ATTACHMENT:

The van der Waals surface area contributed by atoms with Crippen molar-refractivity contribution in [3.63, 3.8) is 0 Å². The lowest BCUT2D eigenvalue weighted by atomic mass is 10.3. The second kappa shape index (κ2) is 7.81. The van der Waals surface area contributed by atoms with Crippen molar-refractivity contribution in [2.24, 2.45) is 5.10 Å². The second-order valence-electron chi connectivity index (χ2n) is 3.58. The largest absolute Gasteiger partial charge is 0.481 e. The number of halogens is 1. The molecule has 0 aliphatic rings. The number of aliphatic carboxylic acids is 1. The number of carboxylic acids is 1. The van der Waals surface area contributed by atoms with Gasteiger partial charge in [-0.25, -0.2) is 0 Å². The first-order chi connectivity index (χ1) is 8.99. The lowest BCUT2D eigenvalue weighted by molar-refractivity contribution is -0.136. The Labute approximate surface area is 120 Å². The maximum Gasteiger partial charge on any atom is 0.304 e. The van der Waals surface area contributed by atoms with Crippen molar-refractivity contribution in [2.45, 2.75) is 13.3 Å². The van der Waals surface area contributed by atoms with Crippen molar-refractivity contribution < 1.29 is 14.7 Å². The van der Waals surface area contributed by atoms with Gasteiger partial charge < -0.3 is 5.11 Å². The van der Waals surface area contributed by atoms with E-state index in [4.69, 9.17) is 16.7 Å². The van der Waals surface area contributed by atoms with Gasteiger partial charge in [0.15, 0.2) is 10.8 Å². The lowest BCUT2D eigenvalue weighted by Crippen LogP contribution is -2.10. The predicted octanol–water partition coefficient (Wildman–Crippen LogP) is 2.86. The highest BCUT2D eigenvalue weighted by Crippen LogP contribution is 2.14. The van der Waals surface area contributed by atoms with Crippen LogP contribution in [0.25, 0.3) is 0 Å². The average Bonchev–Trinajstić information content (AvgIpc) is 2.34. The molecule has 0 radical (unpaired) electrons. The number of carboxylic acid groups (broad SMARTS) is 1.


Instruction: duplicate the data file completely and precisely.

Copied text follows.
The van der Waals surface area contributed by atoms with Crippen molar-refractivity contribution in [3.63, 3.8) is 0 Å². The lowest BCUT2D eigenvalue weighted by atomic mass is 10.3. The second kappa shape index (κ2) is 7.81. The van der Waals surface area contributed by atoms with Crippen molar-refractivity contribution in [2.24, 2.45) is 5.10 Å². The second-order valence-electron chi connectivity index (χ2n) is 3.58. The largest absolute Gasteiger partial charge is 0.481 e. The number of halogens is 1. The molecule has 0 aliphatic rings. The number of aliphatic carboxylic acids is 1. The number of carboxylic acids is 1. The van der Waals surface area contributed by atoms with Gasteiger partial charge in [-0.25, -0.2) is 0 Å². The first-order chi connectivity index (χ1) is 8.99. The lowest BCUT2D eigenvalue weighted by molar-refractivity contribution is -0.136. The Labute approximate surface area is 120 Å². The maximum Gasteiger partial charge on any atom is 0.304 e. The van der Waals surface area contributed by atoms with Crippen molar-refractivity contribution in [2.45, 2.75) is 13.3 Å². The van der Waals surface area contributed by atoms with Crippen molar-refractivity contribution < 1.29 is 14.7 Å². The van der Waals surface area contributed by atoms with Gasteiger partial charge < -0.3 is 5.11 Å². The van der Waals surface area contributed by atoms with E-state index in [4.69, 9.17) is 16.7 Å². The van der Waals surface area contributed by atoms with Gasteiger partial charge in [0.15, 0.2) is 10.8 Å². The lowest BCUT2D eigenvalue weighted by Crippen LogP contribution is -2.10. The predicted octanol–water partition coefficient (Wildman–Crippen LogP) is 2.86. The highest BCUT2D eigenvalue weighted by Crippen LogP contribution is 2.14. The van der Waals surface area contributed by atoms with Crippen LogP contribution in [0.25, 0.3) is 0 Å². The average Bonchev–Trinajstić information content (AvgIpc) is 2.34. The molecule has 0 radical (unpaired) electrons. The number of carboxylic acid groups (broad SMARTS) is 1.